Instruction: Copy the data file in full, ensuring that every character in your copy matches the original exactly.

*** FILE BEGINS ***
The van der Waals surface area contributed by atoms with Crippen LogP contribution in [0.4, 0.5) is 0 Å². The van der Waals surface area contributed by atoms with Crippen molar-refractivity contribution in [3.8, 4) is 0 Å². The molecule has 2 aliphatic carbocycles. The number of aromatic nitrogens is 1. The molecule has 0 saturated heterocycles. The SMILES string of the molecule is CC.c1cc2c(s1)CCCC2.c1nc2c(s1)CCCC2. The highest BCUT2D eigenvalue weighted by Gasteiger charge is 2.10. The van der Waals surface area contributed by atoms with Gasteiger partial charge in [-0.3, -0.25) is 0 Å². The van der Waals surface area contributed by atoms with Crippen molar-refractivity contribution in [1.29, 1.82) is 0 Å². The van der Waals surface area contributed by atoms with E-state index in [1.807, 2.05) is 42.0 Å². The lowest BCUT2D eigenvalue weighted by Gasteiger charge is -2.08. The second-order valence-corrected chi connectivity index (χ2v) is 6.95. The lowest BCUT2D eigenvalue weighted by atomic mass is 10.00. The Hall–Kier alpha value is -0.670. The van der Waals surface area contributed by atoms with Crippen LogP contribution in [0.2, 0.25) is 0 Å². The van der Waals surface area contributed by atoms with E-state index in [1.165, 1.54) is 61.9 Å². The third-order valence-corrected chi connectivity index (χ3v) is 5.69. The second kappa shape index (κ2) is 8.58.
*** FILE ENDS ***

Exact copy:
The van der Waals surface area contributed by atoms with Crippen LogP contribution in [0.4, 0.5) is 0 Å². The van der Waals surface area contributed by atoms with Crippen molar-refractivity contribution in [3.8, 4) is 0 Å². The molecule has 2 aliphatic carbocycles. The number of aromatic nitrogens is 1. The molecule has 0 saturated heterocycles. The SMILES string of the molecule is CC.c1cc2c(s1)CCCC2.c1nc2c(s1)CCCC2. The highest BCUT2D eigenvalue weighted by Gasteiger charge is 2.10. The van der Waals surface area contributed by atoms with Gasteiger partial charge in [-0.3, -0.25) is 0 Å². The van der Waals surface area contributed by atoms with Crippen molar-refractivity contribution in [1.29, 1.82) is 0 Å². The van der Waals surface area contributed by atoms with E-state index in [1.807, 2.05) is 42.0 Å². The lowest BCUT2D eigenvalue weighted by Gasteiger charge is -2.08. The second-order valence-corrected chi connectivity index (χ2v) is 6.95. The lowest BCUT2D eigenvalue weighted by atomic mass is 10.00. The Hall–Kier alpha value is -0.670. The van der Waals surface area contributed by atoms with Crippen LogP contribution in [0.2, 0.25) is 0 Å². The van der Waals surface area contributed by atoms with E-state index in [1.165, 1.54) is 61.9 Å². The third-order valence-corrected chi connectivity index (χ3v) is 5.69. The second kappa shape index (κ2) is 8.58.